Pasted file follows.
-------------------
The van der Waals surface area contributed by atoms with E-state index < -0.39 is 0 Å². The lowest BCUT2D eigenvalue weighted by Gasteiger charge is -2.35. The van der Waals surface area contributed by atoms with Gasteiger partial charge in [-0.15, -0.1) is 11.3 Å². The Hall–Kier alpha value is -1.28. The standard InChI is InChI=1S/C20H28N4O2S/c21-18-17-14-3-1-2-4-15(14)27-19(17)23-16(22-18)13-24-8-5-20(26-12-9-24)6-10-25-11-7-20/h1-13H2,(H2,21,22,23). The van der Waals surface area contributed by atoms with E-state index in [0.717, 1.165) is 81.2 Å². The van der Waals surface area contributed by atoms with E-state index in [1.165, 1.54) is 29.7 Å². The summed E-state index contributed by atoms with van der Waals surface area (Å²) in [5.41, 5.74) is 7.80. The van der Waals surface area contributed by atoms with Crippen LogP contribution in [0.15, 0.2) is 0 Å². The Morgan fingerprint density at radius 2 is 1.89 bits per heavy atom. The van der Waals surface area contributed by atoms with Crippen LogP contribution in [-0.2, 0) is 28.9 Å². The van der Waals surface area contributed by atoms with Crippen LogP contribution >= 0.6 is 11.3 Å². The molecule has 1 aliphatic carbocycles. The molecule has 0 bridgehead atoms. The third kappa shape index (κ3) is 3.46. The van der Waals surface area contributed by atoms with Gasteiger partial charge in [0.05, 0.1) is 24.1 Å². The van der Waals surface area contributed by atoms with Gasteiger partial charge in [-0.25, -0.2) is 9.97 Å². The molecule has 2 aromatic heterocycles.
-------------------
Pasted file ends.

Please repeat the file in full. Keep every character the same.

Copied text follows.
The van der Waals surface area contributed by atoms with E-state index < -0.39 is 0 Å². The lowest BCUT2D eigenvalue weighted by Gasteiger charge is -2.35. The van der Waals surface area contributed by atoms with Gasteiger partial charge in [-0.15, -0.1) is 11.3 Å². The Hall–Kier alpha value is -1.28. The standard InChI is InChI=1S/C20H28N4O2S/c21-18-17-14-3-1-2-4-15(14)27-19(17)23-16(22-18)13-24-8-5-20(26-12-9-24)6-10-25-11-7-20/h1-13H2,(H2,21,22,23). The van der Waals surface area contributed by atoms with E-state index in [0.717, 1.165) is 81.2 Å². The van der Waals surface area contributed by atoms with E-state index in [1.165, 1.54) is 29.7 Å². The summed E-state index contributed by atoms with van der Waals surface area (Å²) in [5.41, 5.74) is 7.80. The van der Waals surface area contributed by atoms with Crippen LogP contribution in [0.15, 0.2) is 0 Å². The Morgan fingerprint density at radius 2 is 1.89 bits per heavy atom. The van der Waals surface area contributed by atoms with Crippen LogP contribution in [-0.2, 0) is 28.9 Å². The van der Waals surface area contributed by atoms with Crippen LogP contribution >= 0.6 is 11.3 Å². The molecule has 1 aliphatic carbocycles. The molecule has 0 bridgehead atoms. The third kappa shape index (κ3) is 3.46. The van der Waals surface area contributed by atoms with Gasteiger partial charge in [0.05, 0.1) is 24.1 Å². The van der Waals surface area contributed by atoms with Gasteiger partial charge in [-0.25, -0.2) is 9.97 Å². The molecule has 2 aromatic heterocycles.